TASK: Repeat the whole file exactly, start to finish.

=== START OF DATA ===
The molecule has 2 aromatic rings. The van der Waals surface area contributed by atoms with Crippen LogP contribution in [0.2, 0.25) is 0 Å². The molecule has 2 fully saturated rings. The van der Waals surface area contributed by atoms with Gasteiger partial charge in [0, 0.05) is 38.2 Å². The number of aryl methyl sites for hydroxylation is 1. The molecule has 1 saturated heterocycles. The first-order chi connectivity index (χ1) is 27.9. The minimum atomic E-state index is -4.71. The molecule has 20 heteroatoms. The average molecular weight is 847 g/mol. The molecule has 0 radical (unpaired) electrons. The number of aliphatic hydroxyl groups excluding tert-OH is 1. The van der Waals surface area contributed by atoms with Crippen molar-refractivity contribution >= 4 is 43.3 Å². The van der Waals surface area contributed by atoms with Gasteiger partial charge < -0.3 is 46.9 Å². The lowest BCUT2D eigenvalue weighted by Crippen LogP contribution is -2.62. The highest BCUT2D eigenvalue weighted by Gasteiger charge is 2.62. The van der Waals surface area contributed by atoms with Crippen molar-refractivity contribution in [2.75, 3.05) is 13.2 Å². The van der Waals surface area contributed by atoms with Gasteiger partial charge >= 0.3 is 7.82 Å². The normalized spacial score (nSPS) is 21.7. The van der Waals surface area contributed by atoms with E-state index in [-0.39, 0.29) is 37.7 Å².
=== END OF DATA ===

The molecule has 2 aromatic rings. The van der Waals surface area contributed by atoms with Crippen LogP contribution in [0.2, 0.25) is 0 Å². The molecule has 2 fully saturated rings. The van der Waals surface area contributed by atoms with Gasteiger partial charge in [0, 0.05) is 38.2 Å². The number of aryl methyl sites for hydroxylation is 1. The molecule has 1 saturated heterocycles. The first-order chi connectivity index (χ1) is 27.9. The minimum atomic E-state index is -4.71. The molecule has 20 heteroatoms. The average molecular weight is 847 g/mol. The molecule has 0 radical (unpaired) electrons. The number of aliphatic hydroxyl groups excluding tert-OH is 1. The van der Waals surface area contributed by atoms with Crippen molar-refractivity contribution >= 4 is 43.3 Å². The van der Waals surface area contributed by atoms with Gasteiger partial charge < -0.3 is 46.9 Å². The lowest BCUT2D eigenvalue weighted by Crippen LogP contribution is -2.62. The highest BCUT2D eigenvalue weighted by Gasteiger charge is 2.62. The van der Waals surface area contributed by atoms with Crippen molar-refractivity contribution in [2.75, 3.05) is 13.2 Å². The van der Waals surface area contributed by atoms with Gasteiger partial charge >= 0.3 is 7.82 Å². The normalized spacial score (nSPS) is 21.7. The van der Waals surface area contributed by atoms with E-state index in [-0.39, 0.29) is 37.7 Å².